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Is Magnum fodder beet the option for 2024?

Tuesday 26 March 2024
 
Now might be the time to explore Magnum fodder beet as a viable alternative spring cropping for 2024, with winter cereal planting lagging behind and farmers looking to reduce feed costs further.

Magnum fodder beet is a high energy feed with the potential to deliver financial results for both the grower and the consumer, with demand for the crop increasing over the past few years due to escalating feed costs and the growth of alternative outlets, such as anaerobic digestion (AD) for energy production.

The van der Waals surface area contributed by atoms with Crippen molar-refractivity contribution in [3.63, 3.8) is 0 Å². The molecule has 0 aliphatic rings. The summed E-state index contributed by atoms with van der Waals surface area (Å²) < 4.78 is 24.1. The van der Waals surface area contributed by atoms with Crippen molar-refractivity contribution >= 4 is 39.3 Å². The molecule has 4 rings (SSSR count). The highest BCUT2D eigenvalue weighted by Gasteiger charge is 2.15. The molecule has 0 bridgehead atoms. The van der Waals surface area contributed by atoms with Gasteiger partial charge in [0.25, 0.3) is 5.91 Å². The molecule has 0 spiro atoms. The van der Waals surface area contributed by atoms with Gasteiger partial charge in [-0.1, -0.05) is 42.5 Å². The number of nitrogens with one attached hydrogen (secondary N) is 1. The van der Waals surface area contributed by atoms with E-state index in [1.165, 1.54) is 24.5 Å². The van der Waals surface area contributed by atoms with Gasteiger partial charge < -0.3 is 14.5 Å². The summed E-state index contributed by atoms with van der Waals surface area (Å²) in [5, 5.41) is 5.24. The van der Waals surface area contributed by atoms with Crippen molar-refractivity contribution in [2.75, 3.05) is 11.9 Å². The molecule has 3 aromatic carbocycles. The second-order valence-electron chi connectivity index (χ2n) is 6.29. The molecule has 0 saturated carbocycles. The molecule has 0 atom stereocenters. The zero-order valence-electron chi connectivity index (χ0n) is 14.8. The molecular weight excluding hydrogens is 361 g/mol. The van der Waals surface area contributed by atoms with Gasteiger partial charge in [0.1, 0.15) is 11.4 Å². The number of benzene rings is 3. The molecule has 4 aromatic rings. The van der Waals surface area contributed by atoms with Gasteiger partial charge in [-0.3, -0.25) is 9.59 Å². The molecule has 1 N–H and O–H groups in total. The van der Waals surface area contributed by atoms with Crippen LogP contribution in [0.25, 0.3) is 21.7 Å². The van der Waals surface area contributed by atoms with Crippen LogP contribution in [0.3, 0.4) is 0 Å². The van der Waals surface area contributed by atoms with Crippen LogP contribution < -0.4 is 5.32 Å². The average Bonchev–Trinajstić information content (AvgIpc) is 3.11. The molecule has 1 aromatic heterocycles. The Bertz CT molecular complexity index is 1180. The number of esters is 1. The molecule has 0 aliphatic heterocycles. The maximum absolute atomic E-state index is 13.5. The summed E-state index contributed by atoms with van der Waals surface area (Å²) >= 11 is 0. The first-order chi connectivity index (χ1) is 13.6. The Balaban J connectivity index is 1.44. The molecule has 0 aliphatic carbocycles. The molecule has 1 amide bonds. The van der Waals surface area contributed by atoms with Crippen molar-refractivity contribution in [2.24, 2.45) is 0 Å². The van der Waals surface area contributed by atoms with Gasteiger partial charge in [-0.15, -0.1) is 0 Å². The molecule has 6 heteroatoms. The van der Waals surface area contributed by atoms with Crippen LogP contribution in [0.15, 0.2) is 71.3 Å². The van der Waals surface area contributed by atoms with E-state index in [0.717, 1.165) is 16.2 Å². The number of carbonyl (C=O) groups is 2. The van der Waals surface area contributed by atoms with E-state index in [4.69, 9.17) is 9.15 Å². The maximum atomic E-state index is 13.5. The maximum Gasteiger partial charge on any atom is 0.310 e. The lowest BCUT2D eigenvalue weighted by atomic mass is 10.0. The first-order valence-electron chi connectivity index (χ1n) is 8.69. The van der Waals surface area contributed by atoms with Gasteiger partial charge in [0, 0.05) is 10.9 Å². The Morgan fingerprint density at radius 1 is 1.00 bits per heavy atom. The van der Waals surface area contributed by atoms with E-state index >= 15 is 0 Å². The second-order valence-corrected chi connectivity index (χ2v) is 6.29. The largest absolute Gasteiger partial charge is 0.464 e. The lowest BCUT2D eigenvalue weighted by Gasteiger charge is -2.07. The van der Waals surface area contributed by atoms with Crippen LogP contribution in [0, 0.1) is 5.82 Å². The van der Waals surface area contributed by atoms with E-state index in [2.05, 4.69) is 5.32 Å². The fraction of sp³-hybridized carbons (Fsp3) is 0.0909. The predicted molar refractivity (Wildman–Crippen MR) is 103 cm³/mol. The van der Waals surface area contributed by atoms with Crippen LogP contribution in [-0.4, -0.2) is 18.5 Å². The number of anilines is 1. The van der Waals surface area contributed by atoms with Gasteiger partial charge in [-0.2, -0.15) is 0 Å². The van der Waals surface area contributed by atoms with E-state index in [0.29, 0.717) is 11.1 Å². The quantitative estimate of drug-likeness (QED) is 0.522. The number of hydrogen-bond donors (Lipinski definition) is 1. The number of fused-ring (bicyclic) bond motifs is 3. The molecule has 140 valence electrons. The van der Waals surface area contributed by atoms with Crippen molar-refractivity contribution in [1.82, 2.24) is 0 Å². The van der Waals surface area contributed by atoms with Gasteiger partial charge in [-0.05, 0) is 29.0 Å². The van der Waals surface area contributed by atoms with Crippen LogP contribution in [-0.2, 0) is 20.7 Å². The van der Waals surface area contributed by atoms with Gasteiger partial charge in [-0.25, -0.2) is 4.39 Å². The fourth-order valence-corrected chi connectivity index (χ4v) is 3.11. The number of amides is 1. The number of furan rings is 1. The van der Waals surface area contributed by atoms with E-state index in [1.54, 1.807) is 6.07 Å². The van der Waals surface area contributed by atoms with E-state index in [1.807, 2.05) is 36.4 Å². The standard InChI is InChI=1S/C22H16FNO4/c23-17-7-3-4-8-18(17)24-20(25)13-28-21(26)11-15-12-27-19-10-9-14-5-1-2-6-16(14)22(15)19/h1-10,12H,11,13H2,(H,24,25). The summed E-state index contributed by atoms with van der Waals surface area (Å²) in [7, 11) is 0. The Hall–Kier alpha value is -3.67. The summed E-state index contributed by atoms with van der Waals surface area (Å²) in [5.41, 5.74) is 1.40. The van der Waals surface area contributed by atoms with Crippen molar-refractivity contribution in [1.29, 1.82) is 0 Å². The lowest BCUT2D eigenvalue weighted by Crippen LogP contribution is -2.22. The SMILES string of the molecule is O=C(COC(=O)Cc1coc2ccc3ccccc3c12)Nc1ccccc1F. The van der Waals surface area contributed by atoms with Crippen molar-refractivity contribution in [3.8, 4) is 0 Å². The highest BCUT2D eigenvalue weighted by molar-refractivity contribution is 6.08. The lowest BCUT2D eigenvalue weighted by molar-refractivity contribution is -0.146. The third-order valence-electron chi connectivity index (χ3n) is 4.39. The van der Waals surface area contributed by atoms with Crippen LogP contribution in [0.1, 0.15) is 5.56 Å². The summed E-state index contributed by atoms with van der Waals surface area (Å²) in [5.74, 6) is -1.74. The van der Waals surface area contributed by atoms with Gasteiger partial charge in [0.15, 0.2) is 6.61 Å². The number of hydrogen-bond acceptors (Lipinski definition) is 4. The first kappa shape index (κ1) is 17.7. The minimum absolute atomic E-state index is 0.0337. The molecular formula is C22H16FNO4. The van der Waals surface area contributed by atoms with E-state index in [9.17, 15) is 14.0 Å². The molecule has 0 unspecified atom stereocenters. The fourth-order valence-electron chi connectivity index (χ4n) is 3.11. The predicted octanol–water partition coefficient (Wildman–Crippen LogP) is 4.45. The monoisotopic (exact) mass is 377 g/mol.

Fodder beet and sugar beet are one of the highest energy sources/kg of dry matter (DM) of all the forage crops grown in Ireland, and around 10,000ha are sown in Ireland each year.

Teagasc have shown that beet has the ability to deliver one of the highest gross margins per/ha of all crops grown.



Best practice for growing or feeding beet

1) Rotation

 Beet should only be grown after two years have elapsed since a beet, brassica or oil-seed rape crop was grown.  

Scutch, thistles and volunteer potatoes may be an issue based on the previous rotation. Beet can follow a grass crop, but careful monitoring of soil pests needs to be undertaken.

2) Sowing period

Fodder beet can be sown from early April. Beet is a sensitive crop and will not thrive in harsh conditions.

Delays after mid-April will reduce yields by about 4% per week. Latest sowing time is late May. It is important to monitor weather to avoid frosts post sowing.